Surveying 7700 artists in four cities, "Information on Artists II" followed by a decade a Columbia study that sought to establish benchmarks on the condition of American artists—their "income, education, community involvement, health coverage, legal and financial needs, technology, and professional status." The findings of both studies were both consistent and striking. With a mean age of 41, most artists surveyed were highly educated, had health insurance, and retirement plans. They had strong ties to their neighborhoods and, in many cases, had performed community service at rates that would qualify them handily for membership in the Kiwanis. They were Ozzie and Harriet with less colorful clothing and more Derrida on their bookshelves. As many as 75 percent owned computers. An even greater percentage held major credit cards. Still, adds Jeffri, "almost none of them said they were artists to get them. They figured, probably correctly, that if they told the truth, they'd be turned down."

It's in the disjunction between reality and perception that most contemporary artists find their limbo. On the national level, explains Jeffri, the perception is that "artists don't vote, don't work, don't contribute to society." Even among arts advocacy groups there persists an unbudging sense of artists as "wacky, alienated, and off the wall. People can't stand thinking about this group of people who're 'doing what they want.'"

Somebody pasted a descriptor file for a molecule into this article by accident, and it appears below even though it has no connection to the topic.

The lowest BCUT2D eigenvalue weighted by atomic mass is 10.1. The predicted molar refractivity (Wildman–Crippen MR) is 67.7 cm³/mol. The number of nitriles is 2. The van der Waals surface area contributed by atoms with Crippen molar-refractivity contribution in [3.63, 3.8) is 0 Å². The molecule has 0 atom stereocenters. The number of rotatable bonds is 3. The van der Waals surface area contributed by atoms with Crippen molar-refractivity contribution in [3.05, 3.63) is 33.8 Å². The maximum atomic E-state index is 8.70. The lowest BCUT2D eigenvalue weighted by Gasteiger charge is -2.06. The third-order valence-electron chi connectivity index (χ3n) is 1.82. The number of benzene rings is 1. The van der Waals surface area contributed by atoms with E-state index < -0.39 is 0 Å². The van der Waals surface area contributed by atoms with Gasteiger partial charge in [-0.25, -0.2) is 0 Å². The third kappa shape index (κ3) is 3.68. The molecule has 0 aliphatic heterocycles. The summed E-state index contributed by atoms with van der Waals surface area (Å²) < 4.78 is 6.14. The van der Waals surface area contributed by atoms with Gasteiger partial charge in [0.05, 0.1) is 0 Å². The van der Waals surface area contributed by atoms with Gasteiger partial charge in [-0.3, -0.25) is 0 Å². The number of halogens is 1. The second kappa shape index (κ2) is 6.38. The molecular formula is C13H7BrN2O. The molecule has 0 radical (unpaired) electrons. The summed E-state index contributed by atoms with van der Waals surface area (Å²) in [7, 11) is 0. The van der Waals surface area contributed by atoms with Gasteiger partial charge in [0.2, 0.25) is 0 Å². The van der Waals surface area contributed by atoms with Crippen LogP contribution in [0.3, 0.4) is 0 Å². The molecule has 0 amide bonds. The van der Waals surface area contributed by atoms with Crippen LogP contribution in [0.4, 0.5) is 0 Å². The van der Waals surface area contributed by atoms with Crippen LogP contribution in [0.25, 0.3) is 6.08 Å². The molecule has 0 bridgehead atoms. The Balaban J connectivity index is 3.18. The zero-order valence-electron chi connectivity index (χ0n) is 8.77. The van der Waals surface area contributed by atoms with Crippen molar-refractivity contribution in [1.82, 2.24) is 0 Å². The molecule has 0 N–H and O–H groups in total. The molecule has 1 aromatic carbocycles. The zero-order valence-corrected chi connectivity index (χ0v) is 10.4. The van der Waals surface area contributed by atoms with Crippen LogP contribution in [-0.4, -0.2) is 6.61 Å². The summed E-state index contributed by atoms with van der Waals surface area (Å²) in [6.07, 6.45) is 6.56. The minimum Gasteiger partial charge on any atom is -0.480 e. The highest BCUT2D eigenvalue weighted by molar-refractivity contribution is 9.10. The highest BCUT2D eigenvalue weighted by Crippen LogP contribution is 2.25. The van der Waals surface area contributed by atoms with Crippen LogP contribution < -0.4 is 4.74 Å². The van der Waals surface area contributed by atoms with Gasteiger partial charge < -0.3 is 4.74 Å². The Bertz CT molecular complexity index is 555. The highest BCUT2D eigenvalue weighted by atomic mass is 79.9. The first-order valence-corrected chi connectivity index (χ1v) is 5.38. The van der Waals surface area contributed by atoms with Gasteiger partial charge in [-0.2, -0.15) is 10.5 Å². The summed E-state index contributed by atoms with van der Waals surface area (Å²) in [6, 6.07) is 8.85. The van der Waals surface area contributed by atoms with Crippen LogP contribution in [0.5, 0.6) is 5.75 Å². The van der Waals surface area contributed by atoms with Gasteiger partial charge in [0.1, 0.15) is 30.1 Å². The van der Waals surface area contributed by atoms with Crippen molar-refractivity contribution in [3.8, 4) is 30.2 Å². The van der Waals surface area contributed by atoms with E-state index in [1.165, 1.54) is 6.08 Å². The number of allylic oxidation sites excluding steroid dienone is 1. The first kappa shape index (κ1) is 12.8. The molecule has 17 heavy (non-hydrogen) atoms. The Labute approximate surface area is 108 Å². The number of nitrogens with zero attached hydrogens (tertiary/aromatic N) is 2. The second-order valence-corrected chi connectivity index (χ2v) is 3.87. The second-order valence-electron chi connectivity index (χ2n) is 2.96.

Artists "doing what they want" are in actuality trying nothing more radical than to "work and live in society," as Jeffri says, for which read the middle class. "For example," she says, "people think that artists don't vote. All the arts administrators say, 'The last thing artists do is vote.'" Yet 70 percent of those surveyed voted at national, state, and local levels, more than three quarters of them as registered Democrats. And 30 percent were active in advocacy organizations. "You'd think that's the kind of thing that politicians would like to know when they're cutting budgets," Jeffri notes.

It will surprise no one to learn that white artists fare better than blacks and Hispanics at all levels of income. Figures showed that of 257 respondents who earned between $20,000 and $30,000, 78 percent were white, 5 percent black, and 5 percent Asian. A meager 2 percent were Hispanic. Curiously, says Jeffri, "non-Caucasians did better than whites in grants and awards." While this might mean that "all that foundation and institutional multiculuralism has had an effect," it could equally signal "that those multicultural artists got savvier faster." Any gains in grant-hustler status, however, were more than offset by the predictable and durable fact that, when it comes to applying for bank loans, lines of credit, mortgages, and credit cards, blacks and Hispanics are far likelier than whites and Asians to be turned down.

The majority of artists surveyed took home less than $30,000 a year. Tellingly, 45 percent of them derived less than $3000 of that income directly from their art. This figure won't come as news to that sizable population of New Yorkers who stubbornly persist in identifying themselves as artists while paying for the privilege by waiting tables and building bookcases in yuppie lofts. "Survivalists is what we are," says painter Marney Fuller. "We'll do anything to support ourselves when our art doesn't."